(October 2009) For 25 years, the Demographic and Health Survey (DHS) program, funded largely by the U.S. Agency for International Development (USAID), has provided decisionmakers with the population and health information they need to plan, monitor, and evaluate population, health, and nutrition programs. There have been 260 surveys in over 90 developing countries since its inception in 1984. Because it is publicly funded, the data are open and accessible to all and widely disseminated and used. The surveys are large and convey nationally representative data, each involving thousands of households in rural and urban areas. Phase III of the DHS program with implementing partner ICF Marco begins this year, with the objective of "improved collection, analysis, and facilitation of data use to promote evidence-based policies, planning, management, and monitoring and evaluation." The current phase will cover family planning, gender, reproductive health, child health, nutrition, HIV/AIDS, infectious diseases such as malaria, and support testing for national rates of HIV, malaria, anemia, and other health threats over the next five years.
But the largest sample survey program in history is facing a transition. Populations in the developing countries that these surveys describe are changing and policy priorities continue to evolve, calling for different data. What do these changes mean for those who conduct, analyze, and use the DHS? What are the tradeoffs and decisions facing those who collect or use population and health data in developing countries? A panel of three experts examined these issues in a discussion to kick off the 2009-2010 PRB Policy Seminar Series.
Jacob Adetunji of the Office of Population and Reproductive Health of USAID uses DHS data and analyses in a policy environment and discussed the history of the DHS program, its reasons for success, and lessons learned. Adetunji highlighted five reasons for the program's success: a strong technical foundation, independence, quality of data, continuous improvement, and a commitment to stay the course with a sense of continuity and history. "The [data collector] contractor is free to...report the findings objectively without any interference from USAID," says Adetunji. Patience and persistence are key, according to Adetunji, who noted that it takes time to build institutional capacity and for governments to adopt evidence-based approaches to policy and program design. As a sign of the DHS' success, more developing country governments are now funding their own country surveys.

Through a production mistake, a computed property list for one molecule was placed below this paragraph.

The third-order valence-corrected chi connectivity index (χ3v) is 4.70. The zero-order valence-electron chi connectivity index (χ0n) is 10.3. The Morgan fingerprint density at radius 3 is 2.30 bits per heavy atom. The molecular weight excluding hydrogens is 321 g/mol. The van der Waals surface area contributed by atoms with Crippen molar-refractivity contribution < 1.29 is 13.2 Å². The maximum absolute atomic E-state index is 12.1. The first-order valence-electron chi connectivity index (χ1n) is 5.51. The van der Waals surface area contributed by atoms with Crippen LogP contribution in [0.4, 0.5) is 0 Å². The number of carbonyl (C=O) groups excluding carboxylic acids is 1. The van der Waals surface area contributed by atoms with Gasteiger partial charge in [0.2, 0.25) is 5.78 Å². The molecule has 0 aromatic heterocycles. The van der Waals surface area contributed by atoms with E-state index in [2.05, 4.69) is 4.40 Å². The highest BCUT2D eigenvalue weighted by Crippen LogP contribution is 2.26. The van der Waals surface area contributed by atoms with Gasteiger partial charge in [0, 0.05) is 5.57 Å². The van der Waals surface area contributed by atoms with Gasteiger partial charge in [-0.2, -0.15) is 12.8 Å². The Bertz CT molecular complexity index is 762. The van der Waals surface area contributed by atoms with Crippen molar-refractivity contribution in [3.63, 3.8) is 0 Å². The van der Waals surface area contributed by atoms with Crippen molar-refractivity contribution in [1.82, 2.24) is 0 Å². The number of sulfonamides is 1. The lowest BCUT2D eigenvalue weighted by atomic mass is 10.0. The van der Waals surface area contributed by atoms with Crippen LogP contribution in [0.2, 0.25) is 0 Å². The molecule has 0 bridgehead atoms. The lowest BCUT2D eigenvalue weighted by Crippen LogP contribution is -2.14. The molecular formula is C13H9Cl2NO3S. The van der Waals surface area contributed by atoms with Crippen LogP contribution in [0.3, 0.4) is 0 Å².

Saifuddin Ahmed, associate professor at the Bloomberg School of Public Health at Johns Hopkins University, noted that the DHS program has reduced the need for indirect estimation and increased confidence in data quality in his work over the past 20 years. However, he pointed out the problems in expanding the DHS to include more survey questions (which lead to data fatigue and exasperation from survey respondents) and other programs and data demands "piggybacking" on DHS.
Ann Way, director of DHS with ICF Macro, shared details on what data DHS collects and what challenges and changes are coming in the latest phase of the program. The number of questions and the time involved in interviewing have expanded over the years as demand for new data from sector interests has increased. The first round of DHS included around 250 questions and had increased to over 850 as of a few years ago. In the most recent phase of the DHS, the average female respondent took 45 to 55 minutes answering interviewers' questions and many interviews now take over 90 minutes to complete, testing the patience of those interviewed and risking the quality of the data collected. As a result, efforts are being directed toward streamlining the DHS core questionnaires. Way outlined other changes that are being implemented in the current round of the DHS that will improve the collection and dissemination of data. New technologies such as handheld personal digital assistants (PDAs), GPS mapping, and expanding the biomarkers that are obtained such as dried blood spot samples, can lower the demands on interviews. In addition, expanding data dissemination through new integrated web tools will further open access to DHS data. Capacity-building efforts will be expanded as DHS curriculum is introduced to public health programs at universities in developing countries and a DHS toolkit is produced.
For each speaker, balancing the demand for new data while continuing the focus of DHS and data quality is a central concern. "The quality of data is one of the main strengths of the project," says Adetunji. "When demand for new data threatens data quality in any survey, we tend to resolve the tension in favor of quality data." According to Way, there are no easy answers to the challenge of maintaining the balance, but "one approach is to reduce what is included in the core instruments to allow room for more country-specific adaptation. We review the DHS core instruments at the beginning of each round of the project...Although the process is not completely final, we have made significant reductions in the overall number of questions that will be in the core DHS questionnaires for this round. The increasing use of computer-assisted interviewing is another promising tool."
Eric Zuehlke is an editor at the Population Reference Bureau.